The atheist group Freedom from Religion Foundation filed a lawsuit in federal court claiming the Internal Revenue Service does not have a policy for enforcing the Johnson Amendment. Enacted in 1954 the Johnson Amendment prohibits non-profit organizations such as churches from engaging in certain political activities at the expense of loosing their tax-exempt status.
The court has not issued a final ruling, but it is reported the FFRF has reached a settlement with the IRS. The IRS has supposedly agreed to investigate the political activities of churches once the dust settles over its most recent scandal of targeting Tea Party supporters for auditing. I guess it is not a violation of the Johnson Amendment for the FFRF, which is a non-profit organization itself, to use its funds to file a lawsuit to influence the policy-making of a federal agency.
This agreement between the FFRF and the IRS has caught the attention of the Alliance Defending Freedom. Since 2008 the ADF has sponsored Pulpit Freedom Sunday encouraging pastors to violate the Johnson Amendment. Apparently the strategy of the ADF is to prompt a suit to test the constitutionality of the Johnson Amendment against the freedoms of religion and speech in the First Amendment.
My first thought is how ridiculous this action by the FFRF is. Its website claims it is “the nation’s largest association of freethinkers.” Yet they expend a lot of energy and money to limit the freedom of those who think it reasonable to believe in an intelligent Designer. Why do they feel threatened by those who believe in a God they claim does not exist?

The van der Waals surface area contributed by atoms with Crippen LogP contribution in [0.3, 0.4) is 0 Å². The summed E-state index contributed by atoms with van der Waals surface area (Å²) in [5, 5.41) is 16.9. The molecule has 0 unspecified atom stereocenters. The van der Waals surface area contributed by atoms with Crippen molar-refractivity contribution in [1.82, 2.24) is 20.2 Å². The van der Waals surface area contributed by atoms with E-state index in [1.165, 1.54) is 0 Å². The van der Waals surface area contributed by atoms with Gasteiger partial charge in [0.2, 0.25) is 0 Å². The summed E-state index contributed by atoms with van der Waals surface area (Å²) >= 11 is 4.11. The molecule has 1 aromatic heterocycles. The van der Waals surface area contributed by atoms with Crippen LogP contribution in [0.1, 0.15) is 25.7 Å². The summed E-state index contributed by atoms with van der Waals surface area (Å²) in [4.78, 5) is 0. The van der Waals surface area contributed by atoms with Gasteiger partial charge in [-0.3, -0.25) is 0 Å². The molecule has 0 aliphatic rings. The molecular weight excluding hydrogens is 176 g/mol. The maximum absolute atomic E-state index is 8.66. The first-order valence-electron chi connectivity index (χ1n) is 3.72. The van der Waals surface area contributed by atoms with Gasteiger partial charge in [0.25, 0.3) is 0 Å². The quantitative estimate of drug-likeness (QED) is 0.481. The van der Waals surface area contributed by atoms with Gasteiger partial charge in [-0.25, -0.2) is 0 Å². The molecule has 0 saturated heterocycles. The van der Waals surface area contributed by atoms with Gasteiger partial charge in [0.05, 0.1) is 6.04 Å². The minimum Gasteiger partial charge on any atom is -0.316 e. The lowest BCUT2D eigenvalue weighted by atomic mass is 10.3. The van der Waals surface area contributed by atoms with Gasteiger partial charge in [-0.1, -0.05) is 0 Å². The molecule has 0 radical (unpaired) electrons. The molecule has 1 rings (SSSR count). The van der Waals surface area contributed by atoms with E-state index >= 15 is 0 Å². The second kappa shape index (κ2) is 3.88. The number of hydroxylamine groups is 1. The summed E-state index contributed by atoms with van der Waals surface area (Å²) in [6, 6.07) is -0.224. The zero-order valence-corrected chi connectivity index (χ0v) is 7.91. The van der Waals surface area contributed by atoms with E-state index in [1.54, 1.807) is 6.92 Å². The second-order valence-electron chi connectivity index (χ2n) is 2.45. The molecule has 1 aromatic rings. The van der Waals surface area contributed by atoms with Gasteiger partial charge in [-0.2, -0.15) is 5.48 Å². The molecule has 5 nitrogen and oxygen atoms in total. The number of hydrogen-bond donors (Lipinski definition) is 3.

There are some issues that need to be addressed here. I am opposed to any church using the tithes and offerings given for spreading the Gospel to advance the election of any politician, or any group’s political agenda. God’s people give in good faith to support the cause of Christ, not some political action committee.
I do not use my position as a pastor to make political endorsements. Billy Graham supported Richard Nixon throughout the Watergate affair, until, in the face of mounting evidence of his guilt, Nixon resigned the Presidency. I do not wish to make the same mistake.
But I also recognize there are a number of moral and social issues that overlap into the political arena, such as abortion, same-sex marriage, and religious freedom, to name a few. I reserve the right under the Constitution, and more than that, the responsibility before God, to address these issues.
I am not concerned with the FFRF bullying the IRS to bully pastors and churches, nor do I need to be goaded by the ADF to address issues of biblical certitude, or defend me when I do. My response is the same as when Peter and the apostles were threatened to be silent, “We must obey God rather than men,” Acts 5:29.